Mobile money moves out from Kenya

No report on the growth of mobile money can be complete without a mention of Kenya’s resounding success in this area. The country’s telecoms regulator recently released statistics that showed Kenyans had between 2011 and 2012 made deposits worth $8 billion, a 38 per cent jump and almost half the current national budget.

The push towards the “mobile wallet” has been a trend widely replicated on the continent this year: According to the GSM Association, which tracks mobile money deployments around the world, some 130 mobile money systems have been implemented since March 2012, with close to 80 of these in Africa.

And with recent data showing that the continent is the fastest growing telecoms region, the market can only grow bigger, with the poor now able to access financial services that were previously in short supply.

The benefits have been huge: Mobile adoption has directly contributed 4.5 per cent of sub-Saharan Africa’s GDP, or $32 billion.

The industry now accounts for 350 million jobs, with the attendant wave of mobile and content innovation leading to mini Silicon Savannahs sprouting all over the continent.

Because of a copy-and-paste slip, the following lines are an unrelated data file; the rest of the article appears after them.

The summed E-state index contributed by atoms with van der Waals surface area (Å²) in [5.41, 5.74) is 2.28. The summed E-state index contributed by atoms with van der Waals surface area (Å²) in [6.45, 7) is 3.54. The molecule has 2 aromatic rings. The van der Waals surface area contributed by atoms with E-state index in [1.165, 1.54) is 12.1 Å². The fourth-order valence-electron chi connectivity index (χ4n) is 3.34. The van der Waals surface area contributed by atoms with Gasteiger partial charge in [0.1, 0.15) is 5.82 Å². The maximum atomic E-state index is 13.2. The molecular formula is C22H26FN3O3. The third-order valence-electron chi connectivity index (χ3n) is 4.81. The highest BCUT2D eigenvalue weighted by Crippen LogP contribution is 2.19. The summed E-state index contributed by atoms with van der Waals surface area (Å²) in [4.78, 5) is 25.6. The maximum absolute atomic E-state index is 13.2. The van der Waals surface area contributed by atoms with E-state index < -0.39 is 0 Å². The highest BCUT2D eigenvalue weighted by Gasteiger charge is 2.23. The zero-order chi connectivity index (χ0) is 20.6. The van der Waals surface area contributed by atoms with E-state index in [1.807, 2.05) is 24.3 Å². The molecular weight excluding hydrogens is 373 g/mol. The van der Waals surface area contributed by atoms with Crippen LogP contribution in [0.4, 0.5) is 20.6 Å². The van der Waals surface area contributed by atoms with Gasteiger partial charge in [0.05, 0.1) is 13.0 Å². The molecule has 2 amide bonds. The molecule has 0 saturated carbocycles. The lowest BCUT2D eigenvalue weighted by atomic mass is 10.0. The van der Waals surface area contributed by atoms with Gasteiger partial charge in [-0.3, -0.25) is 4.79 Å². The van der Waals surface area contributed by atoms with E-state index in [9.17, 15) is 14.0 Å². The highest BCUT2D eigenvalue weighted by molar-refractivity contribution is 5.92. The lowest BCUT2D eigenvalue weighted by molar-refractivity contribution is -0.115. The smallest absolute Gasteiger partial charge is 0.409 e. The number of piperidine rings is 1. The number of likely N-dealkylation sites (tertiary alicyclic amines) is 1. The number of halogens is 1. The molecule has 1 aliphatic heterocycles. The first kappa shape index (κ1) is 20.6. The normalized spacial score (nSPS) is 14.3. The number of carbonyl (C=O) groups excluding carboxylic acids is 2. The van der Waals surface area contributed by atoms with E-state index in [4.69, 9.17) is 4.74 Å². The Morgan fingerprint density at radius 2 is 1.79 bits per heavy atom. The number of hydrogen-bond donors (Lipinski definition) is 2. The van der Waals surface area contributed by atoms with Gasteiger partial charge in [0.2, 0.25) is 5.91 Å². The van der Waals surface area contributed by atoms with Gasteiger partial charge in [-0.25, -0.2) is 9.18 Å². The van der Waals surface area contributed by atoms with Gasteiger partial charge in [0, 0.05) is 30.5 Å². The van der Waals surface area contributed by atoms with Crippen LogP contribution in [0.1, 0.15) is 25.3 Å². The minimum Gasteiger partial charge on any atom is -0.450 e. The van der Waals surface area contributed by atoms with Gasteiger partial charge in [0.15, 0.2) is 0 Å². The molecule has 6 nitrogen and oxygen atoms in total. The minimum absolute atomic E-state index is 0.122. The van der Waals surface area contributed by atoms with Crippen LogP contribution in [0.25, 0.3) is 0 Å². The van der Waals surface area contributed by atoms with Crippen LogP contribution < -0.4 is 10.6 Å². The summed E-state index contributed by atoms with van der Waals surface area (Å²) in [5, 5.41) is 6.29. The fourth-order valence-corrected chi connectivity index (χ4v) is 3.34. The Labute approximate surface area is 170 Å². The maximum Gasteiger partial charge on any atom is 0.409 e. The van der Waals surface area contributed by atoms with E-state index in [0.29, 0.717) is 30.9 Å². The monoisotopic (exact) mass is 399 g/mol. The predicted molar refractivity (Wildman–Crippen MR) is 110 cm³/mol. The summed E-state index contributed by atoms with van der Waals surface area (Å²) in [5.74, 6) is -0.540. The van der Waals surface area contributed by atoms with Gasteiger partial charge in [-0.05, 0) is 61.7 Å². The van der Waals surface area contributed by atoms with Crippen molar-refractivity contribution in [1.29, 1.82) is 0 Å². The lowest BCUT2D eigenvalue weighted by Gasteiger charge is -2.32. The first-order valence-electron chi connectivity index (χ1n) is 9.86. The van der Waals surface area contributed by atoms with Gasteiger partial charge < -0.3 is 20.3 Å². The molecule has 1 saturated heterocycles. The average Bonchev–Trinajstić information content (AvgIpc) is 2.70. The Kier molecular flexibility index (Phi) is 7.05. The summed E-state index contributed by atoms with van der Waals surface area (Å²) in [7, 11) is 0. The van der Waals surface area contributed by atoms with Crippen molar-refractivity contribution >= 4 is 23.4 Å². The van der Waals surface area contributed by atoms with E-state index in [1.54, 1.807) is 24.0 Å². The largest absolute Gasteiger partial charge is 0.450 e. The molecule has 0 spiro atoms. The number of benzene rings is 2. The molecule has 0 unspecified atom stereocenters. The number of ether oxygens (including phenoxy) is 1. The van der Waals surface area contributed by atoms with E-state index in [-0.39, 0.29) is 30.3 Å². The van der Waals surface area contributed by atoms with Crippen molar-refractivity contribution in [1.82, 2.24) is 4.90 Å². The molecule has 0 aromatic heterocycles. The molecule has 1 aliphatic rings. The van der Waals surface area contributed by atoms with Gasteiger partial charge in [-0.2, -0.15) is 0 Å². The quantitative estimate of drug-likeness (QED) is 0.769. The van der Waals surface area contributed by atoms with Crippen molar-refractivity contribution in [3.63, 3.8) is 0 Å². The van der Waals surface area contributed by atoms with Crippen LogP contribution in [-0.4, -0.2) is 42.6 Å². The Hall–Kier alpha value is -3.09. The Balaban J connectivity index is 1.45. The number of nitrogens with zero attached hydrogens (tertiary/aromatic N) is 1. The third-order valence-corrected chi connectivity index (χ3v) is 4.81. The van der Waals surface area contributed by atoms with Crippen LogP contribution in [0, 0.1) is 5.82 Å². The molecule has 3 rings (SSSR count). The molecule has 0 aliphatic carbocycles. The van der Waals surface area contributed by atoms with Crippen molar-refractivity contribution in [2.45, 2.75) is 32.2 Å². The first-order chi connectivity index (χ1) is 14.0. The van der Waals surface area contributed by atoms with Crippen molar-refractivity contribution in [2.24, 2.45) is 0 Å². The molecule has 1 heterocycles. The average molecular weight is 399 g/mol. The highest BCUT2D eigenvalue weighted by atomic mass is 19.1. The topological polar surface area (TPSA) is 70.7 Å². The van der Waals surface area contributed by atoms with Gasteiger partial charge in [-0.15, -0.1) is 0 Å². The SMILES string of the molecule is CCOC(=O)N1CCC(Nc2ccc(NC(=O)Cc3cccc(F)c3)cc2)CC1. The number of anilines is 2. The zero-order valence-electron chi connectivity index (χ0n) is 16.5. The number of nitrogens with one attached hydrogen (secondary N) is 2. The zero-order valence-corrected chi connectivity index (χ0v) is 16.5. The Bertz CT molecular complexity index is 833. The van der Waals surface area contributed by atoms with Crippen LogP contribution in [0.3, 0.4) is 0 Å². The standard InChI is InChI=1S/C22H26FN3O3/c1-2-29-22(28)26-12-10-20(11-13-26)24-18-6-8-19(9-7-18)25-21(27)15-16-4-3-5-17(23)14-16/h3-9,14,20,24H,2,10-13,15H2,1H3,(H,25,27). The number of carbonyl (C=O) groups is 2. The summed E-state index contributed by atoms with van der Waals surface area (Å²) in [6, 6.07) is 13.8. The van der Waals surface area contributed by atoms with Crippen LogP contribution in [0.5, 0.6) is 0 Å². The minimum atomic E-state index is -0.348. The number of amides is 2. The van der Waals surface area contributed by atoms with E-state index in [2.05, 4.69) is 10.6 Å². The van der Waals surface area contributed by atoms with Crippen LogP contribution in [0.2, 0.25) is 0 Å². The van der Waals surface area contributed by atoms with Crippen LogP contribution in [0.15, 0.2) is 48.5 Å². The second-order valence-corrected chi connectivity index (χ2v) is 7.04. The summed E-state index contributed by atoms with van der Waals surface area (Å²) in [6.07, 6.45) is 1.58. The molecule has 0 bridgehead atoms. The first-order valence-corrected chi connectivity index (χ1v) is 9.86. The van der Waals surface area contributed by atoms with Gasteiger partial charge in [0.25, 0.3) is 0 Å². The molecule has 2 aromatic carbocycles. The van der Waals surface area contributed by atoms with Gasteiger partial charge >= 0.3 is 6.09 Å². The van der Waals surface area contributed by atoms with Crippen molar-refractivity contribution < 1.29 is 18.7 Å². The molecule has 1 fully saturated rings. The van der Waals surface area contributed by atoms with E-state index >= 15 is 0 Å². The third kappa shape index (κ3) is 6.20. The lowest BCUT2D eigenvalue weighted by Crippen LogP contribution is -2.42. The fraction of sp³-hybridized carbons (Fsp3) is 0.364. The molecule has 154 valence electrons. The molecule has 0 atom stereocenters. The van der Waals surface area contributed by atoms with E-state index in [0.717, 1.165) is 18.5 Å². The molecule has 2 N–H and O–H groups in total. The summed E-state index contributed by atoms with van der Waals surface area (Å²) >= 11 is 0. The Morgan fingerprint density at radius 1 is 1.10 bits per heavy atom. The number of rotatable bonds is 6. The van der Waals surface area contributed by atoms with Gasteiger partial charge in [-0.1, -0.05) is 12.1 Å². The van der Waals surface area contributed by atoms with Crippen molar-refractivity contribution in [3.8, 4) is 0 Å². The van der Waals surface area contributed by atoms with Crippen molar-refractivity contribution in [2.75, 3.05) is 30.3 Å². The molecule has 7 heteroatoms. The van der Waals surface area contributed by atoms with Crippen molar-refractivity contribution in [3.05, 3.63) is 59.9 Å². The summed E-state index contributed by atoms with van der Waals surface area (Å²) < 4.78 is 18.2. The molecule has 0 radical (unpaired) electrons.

Nigeria, the continent’s largest market, has close to 100 million mobile phones.

The Praekelt Foundation put out an engagingly informative video on mobile phone trends this year. A telling nugget gleaned is that the first mobile phone mast was only put up on the continent in 1994; 18 years later, mobile penetration is hovering at around 70 per cent, and growing fast.

For many Africans, the first time they are likely to access the Internet is through the mobile phone, even if they may not known it due to unobtrusive services such as Google’s SMS platform.

The runaway growth has led the United Nations Conference on Trade and Development, Unctad, to call for an effective and robust legal and regulatory framework to govern the sector, with co-operation across telecommunications, banking and electronic commerce; a case of regulation not keeping up with the industry.

The key areas of concern, according to the trade body, are consumer protection, registration and transaction limits, regulatory collaboration and interoperability, meaning interconnection between telecommunication networks.

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